False Consensus Voting and Welfare Reducing Polls
We consider a process of costly majority voting where people anticipate that others have similar preferences. This perceived consensus of opinion is the outcome of a fully rational Bayesian updating process where individuals consider their own tastes as draws from a population. We show that the correlation in preferences lowers expected turnout. The intuition is that votes have a positive externality on those who don’t participate, which reduces incentives to participate. We study the effects of the public release of information (“polls”) on participation levels. We find that polls raise expected turnout but reduce expected welfare because they stimulate the “wrong” group to participate. As a result, polls frequently predict the wrong outcome. While this lack of prediction power is usually attributed to an imperfect polling technology, we show it may result from the reaction of rational voters to the poll’s accurate information.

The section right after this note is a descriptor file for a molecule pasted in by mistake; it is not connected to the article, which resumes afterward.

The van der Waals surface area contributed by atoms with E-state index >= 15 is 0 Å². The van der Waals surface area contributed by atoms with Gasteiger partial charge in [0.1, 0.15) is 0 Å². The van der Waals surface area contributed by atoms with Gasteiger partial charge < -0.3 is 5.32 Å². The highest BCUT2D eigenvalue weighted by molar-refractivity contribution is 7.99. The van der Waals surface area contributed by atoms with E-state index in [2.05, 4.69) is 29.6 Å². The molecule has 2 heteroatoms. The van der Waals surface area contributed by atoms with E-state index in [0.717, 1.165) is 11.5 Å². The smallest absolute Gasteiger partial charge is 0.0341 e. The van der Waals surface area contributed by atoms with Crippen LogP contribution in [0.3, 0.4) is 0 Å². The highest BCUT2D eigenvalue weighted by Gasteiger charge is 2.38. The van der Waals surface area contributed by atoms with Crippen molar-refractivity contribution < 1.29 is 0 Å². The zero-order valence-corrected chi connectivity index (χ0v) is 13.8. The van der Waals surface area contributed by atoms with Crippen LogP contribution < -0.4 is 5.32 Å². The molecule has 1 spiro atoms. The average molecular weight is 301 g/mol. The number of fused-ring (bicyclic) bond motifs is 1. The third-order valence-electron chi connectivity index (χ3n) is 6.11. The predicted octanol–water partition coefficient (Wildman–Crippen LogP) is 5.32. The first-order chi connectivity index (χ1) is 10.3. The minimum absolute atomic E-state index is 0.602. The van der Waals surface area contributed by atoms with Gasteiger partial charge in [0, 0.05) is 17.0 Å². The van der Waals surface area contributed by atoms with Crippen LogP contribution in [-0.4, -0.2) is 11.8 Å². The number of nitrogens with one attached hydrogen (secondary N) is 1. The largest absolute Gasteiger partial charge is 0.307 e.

|Date of creation:||26 May 2004|
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- Colin M. Campbell, 1999. "Large Electorates and Decisive Minorities," Journal of Political Economy, University of Chicago Press, vol. 107(6), pages 1199-1217, December.
- John Ledyard, 1984. "The pure theory of large two-candidate elections," Public Choice, Springer, vol. 44(1), pages 7-41, January.
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